Originally published in the Summer 2018 MLA Newsletter
The term public humanities emerged shortly after the National Endowment for the Humanities was established in 1965. Initially, public humanities programs were the province of professionals outside the academy who led entities like state humanities councils and recruited academics who were willing to translate their scholarship for wider audiences. By the mid-1990s, academic humanists began creating their own mechanisms for engaging with wider publics. Imagining America, which fosters public engagement with the humanities, was established in 1999, and by the early 2000s some universities began offering degrees in public humanities.
The practice of making humanistic knowledge more accessible has been with us for a half century, but it takes on new urgency in today’s context. As the total number of undergraduate enrollments has increased, the relative number of students completing degrees in English and in languages other than English is at a historic low (Laurence, “Decline”). Jobs for PhDs in both English and languages other than English have been declining steadily for a decade and in 2016–17 were lower than at any time since 1975, when the MLA first began tracking these numbers (851 in English and 808 in other languages [Report 1]). The gap between PhDs conferred and jobs available keeps increasing. In 2016, for instance, 756 individuals earned doctorates in American and British literature (Doctorate Recipients, data table 13), while only 359 jobs were advertised in these fields (Report 29). The only academic-employment categories showing significant growth since 1995 are administration and non-tenure-track, both full- and part-time (Laurence, “Employment Trends,” fig. 5).
These data may seem abstract unless you are the new PhD who cannot find work or the untenured lecturer who is not rehired because a course didn’t attract enough enrollments, but these numbers also drive policy decisions that have more tangible effects. Governors of several states have recommended cuts in the humanities and favored majors that offer clear career pathways, and administrators at a number of universities have followed such recommendations. The University of Pittsburgh cut programs in German, classics, and religious studies; the University of Southern Maine eliminated offerings in French and consolidated English, philosophy, and history into one department; and the University of Wisconsin, Stevens Point, recently proposed creating a “different kind of university” by eliminating majors in, among others, American studies, English, French, German, philosophy, and Spanish while adding programs of study in chemical engineering, fire science, and marketing (Flaherty). On many campuses, smaller but equally invidious decisions—such as substituting the BS for the BA because it eliminates the language requirement or shifting a vacated tenure line in a humanities department to a STEM department or professional school—chip away at the humanities. All of this, combined with an environment in which college is seen as a private commodity rather than a public good and a sizable portion of the population believes that higher education is not good for the country, shows the necessity of making the value of the humanities even more visible.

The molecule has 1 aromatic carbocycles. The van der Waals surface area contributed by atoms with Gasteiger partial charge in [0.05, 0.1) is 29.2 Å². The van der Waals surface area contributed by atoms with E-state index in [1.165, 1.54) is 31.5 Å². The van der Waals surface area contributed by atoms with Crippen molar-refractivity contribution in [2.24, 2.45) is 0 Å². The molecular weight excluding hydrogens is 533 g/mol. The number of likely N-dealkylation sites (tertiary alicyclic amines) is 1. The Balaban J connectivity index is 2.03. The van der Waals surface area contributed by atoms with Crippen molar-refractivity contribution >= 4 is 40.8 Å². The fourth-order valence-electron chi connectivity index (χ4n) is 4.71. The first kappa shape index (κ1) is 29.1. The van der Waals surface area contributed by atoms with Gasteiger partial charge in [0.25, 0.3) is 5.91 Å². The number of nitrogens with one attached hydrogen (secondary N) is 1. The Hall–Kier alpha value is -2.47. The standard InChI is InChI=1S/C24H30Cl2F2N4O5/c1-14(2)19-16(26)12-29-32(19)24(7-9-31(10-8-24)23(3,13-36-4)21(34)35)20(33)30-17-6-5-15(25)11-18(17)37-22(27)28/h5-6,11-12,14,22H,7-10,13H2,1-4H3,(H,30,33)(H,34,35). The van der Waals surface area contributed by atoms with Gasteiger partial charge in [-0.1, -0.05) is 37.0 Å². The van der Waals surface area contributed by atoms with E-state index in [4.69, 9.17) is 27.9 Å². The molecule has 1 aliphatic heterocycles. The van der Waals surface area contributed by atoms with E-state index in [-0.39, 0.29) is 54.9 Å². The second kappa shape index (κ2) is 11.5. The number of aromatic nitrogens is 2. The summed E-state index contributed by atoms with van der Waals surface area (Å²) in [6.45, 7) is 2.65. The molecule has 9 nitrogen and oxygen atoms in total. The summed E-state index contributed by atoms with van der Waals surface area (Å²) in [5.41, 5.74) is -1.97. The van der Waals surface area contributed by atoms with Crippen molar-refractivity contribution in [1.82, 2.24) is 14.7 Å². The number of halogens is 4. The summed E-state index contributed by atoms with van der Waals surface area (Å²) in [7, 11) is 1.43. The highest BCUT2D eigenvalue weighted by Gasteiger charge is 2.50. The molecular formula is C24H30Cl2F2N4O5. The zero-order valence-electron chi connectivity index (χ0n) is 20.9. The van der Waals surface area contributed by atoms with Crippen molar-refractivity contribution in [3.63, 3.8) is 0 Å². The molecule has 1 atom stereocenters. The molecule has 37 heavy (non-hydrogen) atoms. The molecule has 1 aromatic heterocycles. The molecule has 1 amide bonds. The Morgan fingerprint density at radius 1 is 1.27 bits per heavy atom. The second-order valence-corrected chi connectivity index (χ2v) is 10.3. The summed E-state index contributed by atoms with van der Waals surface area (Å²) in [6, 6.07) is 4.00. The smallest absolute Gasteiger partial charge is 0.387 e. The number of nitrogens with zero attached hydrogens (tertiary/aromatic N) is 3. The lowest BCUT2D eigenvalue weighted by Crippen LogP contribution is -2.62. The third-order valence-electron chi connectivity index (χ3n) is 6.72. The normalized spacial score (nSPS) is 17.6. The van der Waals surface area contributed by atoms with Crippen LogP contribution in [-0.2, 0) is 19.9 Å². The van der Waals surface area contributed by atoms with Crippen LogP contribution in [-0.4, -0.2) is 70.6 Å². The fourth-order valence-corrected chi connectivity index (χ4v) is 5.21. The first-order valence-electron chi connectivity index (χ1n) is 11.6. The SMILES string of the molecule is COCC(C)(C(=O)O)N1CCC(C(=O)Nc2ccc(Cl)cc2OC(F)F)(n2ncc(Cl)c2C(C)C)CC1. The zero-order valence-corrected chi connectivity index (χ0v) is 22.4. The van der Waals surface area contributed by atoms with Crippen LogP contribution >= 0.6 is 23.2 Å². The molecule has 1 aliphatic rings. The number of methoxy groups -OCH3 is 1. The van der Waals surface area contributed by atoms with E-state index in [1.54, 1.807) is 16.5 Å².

Doubling down on previous initiatives offers one way to respond. Service learning, as Marcy Schwartz explains, connects humanists with local communities and in the process gives literary and literacy studies a wider audience while providing undergraduates opportunities for reflection and civic awareness. Imagining America engages publics by uniting culture and participatory democracy. Books@Work, a nonprofit organization that hires professors to lead literature discussions in workplaces and in communities, gives nonacademic readers access to creative expressions along with new perspectives on their own lives. The alt-ac movement, through initiatives like the MLA’s Connected Academics and department-sponsored internships for graduate students, links the academy with the public square.
Projects like these merit emulation, but the urgency of the present moment requires us to do more by seeking control of the discourses surrounding the humanities. The OpEd Project, which offered a workshop at the 2018 MLA convention, can help us learn to convey our messages more effectively both locally and nationally. Humanities in Five, an innovative session planned for the 2019 MLA convention, will feature colleagues talking without notes in accessible language about their work. Creating public syllabi like Black Womanhood, which has been taken up by several individuals and organizations, breaks down the classroom wall so that those outside the academy can read along with us. Projects like these offer models for public discourses that describe the humanities in our words.